Booking is possible through hotels; Advance booking is recommended. Western brands of all classes are also offered with a chauffeur service. One-way rentals are also available. Car rental companies in Latvia often require an international driving license in addition to the national one. Drivers must be at least 21 years old (often different depending on the vehicle category) and have held their driving license for at least one year. Drivers under the age of 25 often pay an additional young driver fee on site.
Taxis are available everywhere. For shorter distances, it is advisable to ask for a receipt so as not to pay too much unnecessarily. For longer distances, negotiations often bring great price advantages, which is usually only possible in taxis that have been called by phone.
In Riga and Jurmala, Sixt offers rental bikes at a large number of stations. In Bulduri and Kemeri, bicycles can be rented at the train station; in rural areas and small towns often at restaurants. Scooters can be rented from various rental companies in Riga.
Buses are the most commonly used form of public transport in Latvia. The bus station in Riga is behind the main train station. Buses all over the country start from here. Tickets are available online from Autoosta, at the bus station sales points and from vending machines. The minibuses operating in the countryside are often very unpunctual; the fares are very cheap.
Traffic regulations: – Seat belts are compulsory. – Alcohol limit: 0.5 ‰. Drivers who have held their driving license for less than 2 years: 0.2 ‰. – Dipped headlights must also be switched on during the day. – Telephoning at the wheel is only permitted with a hands-free device. – Children up to 1.50 m in height must be carried in child seats or secured with the waist belt of the seat belt. – Winter tires are from 01.12.-01.03. Mandatory for all vehicles under 3.5 tons. The traffic light is different than in Germany: green – flashing green – yellow – red. The flashing green corresponds to yellow in Germany. When the traffic light is yellow, you are no longer allowed to drive. Speed limits: – in built-up areas: 50 km/h; – extra-urban: 90km/h; – Expressways 90-100 km/h (observe the signs).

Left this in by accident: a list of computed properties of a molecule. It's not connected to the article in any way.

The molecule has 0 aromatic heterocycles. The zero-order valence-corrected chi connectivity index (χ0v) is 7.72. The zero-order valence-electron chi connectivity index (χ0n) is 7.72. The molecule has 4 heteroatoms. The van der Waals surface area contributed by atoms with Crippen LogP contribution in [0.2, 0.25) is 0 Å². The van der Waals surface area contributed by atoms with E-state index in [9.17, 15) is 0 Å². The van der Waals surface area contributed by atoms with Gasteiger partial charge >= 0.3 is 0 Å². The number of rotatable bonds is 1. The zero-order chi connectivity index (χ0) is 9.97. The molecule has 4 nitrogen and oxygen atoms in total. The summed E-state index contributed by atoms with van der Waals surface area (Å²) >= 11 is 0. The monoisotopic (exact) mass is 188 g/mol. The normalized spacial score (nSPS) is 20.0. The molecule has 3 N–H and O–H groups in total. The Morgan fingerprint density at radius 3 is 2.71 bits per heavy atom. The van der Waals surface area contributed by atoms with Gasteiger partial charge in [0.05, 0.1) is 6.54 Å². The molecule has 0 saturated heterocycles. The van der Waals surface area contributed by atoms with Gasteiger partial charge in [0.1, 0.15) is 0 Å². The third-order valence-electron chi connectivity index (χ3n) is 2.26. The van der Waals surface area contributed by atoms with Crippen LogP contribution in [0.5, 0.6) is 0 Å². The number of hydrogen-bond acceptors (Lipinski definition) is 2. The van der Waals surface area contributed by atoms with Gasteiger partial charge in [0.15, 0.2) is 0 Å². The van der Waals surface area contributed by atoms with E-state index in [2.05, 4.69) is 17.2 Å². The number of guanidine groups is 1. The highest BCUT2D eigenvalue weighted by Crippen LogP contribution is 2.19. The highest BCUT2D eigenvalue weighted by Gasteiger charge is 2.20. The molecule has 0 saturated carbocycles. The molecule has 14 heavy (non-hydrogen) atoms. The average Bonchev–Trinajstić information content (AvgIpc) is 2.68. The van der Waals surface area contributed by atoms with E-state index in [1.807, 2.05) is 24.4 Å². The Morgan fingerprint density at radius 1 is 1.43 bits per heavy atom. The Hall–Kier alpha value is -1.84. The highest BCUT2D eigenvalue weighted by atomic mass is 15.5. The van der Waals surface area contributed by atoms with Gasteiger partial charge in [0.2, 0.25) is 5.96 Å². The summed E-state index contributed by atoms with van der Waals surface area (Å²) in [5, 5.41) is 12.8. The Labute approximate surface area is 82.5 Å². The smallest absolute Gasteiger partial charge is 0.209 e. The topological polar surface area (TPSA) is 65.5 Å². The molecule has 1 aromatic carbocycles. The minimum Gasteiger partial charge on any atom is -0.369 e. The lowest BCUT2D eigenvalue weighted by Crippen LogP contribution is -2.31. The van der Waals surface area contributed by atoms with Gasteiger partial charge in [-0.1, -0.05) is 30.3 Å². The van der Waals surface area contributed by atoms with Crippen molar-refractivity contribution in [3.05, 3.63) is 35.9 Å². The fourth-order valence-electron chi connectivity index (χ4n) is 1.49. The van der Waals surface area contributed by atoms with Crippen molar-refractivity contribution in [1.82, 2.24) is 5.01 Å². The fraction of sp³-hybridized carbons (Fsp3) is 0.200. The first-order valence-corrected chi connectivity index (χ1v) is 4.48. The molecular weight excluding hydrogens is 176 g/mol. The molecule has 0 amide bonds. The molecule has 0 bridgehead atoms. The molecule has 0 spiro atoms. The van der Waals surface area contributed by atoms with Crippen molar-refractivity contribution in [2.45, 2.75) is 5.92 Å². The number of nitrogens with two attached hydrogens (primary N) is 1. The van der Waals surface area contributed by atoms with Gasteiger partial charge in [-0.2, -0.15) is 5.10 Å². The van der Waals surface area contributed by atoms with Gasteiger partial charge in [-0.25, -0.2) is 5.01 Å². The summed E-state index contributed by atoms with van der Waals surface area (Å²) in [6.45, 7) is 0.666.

The ADAC foreign emergency call offers ADAC members and holders of ADAC foreign health and accident insurance comprehensive assistance in the event of vehicle breakdowns, traffic accidents, loss of documents and money, and medical emergencies. The emergency number is available around the clock; in case of vehicle damage: Tel. +49 (89) 22 22 22, in case of illness: +49 (89) 76 76 76. The ADAC partner club in Riga is Latvijas automoto biedriba (LAMB), Tel. +371 67 56 62 22. Emergency call: Phone 1888.
The EU driving license is recognized in Latvia. Holders of older German driving licenses should also have an international driving license with them. For citizens of EU and EFTA countries, the license plate number is valid as proof of insurance. Nevertheless, EU and EFTA citizens are recommended to take their international motor insurance card with them in order to be able to enjoy full insurance cover in the event of damage and to make it easier to record the accident. Otherwise, the statutory minimum liability insurance coverage applies.
Traveling in the city
Trams, trolleybuses, buses and taxis operate in Riga. The municipal company Rigas Satiksme operates the public transport. Bus and tram tickets are sold in kiosks and shops or can be purchased directly from the driver.
Locally on the way by train
The route network of the Latvian railway company Latvijas dzelzceļš regularly connects Riga with all major cities in the country. The main train station is Stacijas laukums. Tickets can be purchased at the train station or online for most routes. Banitis operates Latvia’s last operational narrow-gauge railway on the Gulbene – Aluksne line (33 km).
Traveling by ship
Along the coast there are several small ports with yacht berths: Riga, Roja, Salacgriva, Pavilosta, Ventspils, Skulte, Engure, Mersrags, Liepaja and Lielupe.